DETROIT -- Replacement demand from Hurricane Harvey helped an already-strong September for Ford Motor Co. as the automaker snapped a three-month sales skid.
Ford's sales last month rose 8.9 percent behind strong sales of its F-150 pickups. The automaker's retail sales rose 4.4 percent, while fleet sales jumped 25 percent.
Ford's pickup/van sales jumped 21 percent and CUV/SUV sales rose 1.8 percent, while car sales fell 1.3 percent. Sales of Ford's Lincoln luxury brand rose 0.1 percent.
"Our September sales were strong across the board -- including retail, commercial and government," Mark LaNeve, Ford's vice president of U.S. marketing, sales and service said in a statement. "We're pleased to say recovery in Houston and Florida is moving quickly, with all of our dealers in the area now back up."
LaNeve said Ford's sales rose about 18,000 vehicles year-over-year and less than a third of that was related to effects of Harvey and Irma.
"Outside of the Harvey effect, the business was strong," LaNeve said.
Ford's incentive spending rose $75 year-over-year, less than the industrywide increase of $110 per vehicle. The automaker's average transaction prices rose $540, compared with the overall industry's ATPs rising $200 per vehicle.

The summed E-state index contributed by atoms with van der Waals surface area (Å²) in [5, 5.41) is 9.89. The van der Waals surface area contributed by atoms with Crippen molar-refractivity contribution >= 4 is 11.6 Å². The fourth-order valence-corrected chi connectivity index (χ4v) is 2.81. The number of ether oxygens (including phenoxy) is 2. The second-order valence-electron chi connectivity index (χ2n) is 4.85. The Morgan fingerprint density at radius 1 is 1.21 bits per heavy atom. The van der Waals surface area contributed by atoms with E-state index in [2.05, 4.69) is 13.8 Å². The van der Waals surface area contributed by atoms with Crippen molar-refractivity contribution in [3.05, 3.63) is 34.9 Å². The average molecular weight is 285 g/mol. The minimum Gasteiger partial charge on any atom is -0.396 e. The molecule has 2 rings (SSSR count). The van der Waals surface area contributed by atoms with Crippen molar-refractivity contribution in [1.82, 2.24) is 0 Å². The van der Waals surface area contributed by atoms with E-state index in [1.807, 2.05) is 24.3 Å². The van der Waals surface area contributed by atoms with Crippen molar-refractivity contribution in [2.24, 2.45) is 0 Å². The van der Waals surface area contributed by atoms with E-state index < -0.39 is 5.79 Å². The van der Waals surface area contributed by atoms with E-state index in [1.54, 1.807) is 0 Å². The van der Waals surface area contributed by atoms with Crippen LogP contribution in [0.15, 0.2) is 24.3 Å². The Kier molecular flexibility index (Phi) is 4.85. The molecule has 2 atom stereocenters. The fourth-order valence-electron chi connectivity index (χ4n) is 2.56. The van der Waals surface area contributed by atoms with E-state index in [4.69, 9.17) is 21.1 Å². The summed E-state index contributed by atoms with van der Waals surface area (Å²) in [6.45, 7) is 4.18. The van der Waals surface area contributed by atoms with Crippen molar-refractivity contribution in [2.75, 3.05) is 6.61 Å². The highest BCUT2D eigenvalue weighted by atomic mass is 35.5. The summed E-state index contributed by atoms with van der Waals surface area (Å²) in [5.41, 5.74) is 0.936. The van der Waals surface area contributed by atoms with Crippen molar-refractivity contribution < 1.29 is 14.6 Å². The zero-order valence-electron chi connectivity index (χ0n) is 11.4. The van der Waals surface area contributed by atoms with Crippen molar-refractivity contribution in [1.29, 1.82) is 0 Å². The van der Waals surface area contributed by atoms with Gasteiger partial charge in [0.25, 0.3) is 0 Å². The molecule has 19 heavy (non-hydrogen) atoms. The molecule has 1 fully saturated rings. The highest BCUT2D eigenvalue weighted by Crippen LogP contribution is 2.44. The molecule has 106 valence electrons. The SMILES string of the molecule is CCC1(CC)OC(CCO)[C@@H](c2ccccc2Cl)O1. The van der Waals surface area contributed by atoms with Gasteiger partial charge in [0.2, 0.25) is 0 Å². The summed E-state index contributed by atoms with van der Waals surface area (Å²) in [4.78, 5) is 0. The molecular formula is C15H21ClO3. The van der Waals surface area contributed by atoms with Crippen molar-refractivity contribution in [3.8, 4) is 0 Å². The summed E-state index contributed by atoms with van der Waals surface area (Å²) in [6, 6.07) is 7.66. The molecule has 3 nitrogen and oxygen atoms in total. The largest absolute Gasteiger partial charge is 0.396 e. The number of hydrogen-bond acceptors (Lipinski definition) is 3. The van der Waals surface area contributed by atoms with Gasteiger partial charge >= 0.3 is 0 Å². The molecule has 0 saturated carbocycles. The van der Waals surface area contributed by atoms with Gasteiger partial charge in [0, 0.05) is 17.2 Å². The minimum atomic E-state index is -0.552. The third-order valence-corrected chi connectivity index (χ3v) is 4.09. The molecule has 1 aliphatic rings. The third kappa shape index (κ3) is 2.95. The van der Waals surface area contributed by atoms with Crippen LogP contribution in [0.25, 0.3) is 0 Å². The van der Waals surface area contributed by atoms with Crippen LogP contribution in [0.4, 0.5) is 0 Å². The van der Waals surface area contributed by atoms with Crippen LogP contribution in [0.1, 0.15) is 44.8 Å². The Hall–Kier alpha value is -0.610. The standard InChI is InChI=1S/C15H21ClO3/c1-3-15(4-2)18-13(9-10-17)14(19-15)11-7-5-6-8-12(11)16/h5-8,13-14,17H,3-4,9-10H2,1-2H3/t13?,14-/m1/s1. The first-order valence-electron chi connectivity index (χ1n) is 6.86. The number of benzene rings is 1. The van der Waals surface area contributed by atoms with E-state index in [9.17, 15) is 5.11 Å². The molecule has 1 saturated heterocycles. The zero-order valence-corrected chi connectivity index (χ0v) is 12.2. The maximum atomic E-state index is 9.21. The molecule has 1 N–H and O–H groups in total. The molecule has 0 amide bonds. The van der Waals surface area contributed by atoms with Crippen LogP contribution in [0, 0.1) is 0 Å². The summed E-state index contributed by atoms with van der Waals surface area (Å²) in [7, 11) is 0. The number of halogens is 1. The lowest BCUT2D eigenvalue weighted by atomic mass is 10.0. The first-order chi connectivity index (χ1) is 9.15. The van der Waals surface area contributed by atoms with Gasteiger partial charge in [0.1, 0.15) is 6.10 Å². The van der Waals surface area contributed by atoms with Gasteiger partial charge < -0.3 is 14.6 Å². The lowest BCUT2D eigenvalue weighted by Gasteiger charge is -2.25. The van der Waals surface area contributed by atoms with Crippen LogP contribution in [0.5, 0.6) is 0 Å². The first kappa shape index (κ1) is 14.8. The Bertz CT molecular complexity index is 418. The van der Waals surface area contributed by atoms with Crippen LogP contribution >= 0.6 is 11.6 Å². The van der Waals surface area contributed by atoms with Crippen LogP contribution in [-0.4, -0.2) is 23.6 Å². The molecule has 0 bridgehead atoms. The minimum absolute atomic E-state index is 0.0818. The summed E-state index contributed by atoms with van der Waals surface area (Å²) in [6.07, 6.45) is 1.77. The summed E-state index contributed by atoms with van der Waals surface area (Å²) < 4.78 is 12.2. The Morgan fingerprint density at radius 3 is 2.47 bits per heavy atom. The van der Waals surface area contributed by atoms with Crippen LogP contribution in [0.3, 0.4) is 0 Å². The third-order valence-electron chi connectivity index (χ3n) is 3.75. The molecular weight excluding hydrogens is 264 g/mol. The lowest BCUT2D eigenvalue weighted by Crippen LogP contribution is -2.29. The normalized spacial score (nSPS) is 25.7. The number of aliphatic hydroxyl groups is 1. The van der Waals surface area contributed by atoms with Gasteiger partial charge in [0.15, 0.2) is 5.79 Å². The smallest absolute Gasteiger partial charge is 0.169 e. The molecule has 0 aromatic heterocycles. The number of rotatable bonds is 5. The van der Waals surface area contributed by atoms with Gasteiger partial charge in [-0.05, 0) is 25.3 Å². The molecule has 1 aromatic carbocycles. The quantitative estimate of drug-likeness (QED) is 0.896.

Ford's sales increase was paced by its pickup sales. Last month marked the third September that F-series sales topped 80,000 units. F-150 incentives fell $430, LaNeve said.
The Transit van also posted its best September sales figures since it was introduced in 2014, up 25 percent.
Every Ford SUV nameplate besides the Expedition posted sales gains.
Ford's gross inventory at the end of September was at 619,191, or a 72 days supply of vehicles. LaNeve said Ford is comfortable with that number and the automaker will likely get "more production over the next six month period, not less," despite announcing added downtime at five North American plants last month.
"Our inventory's been very balanced all year," he said. We feel good about our position."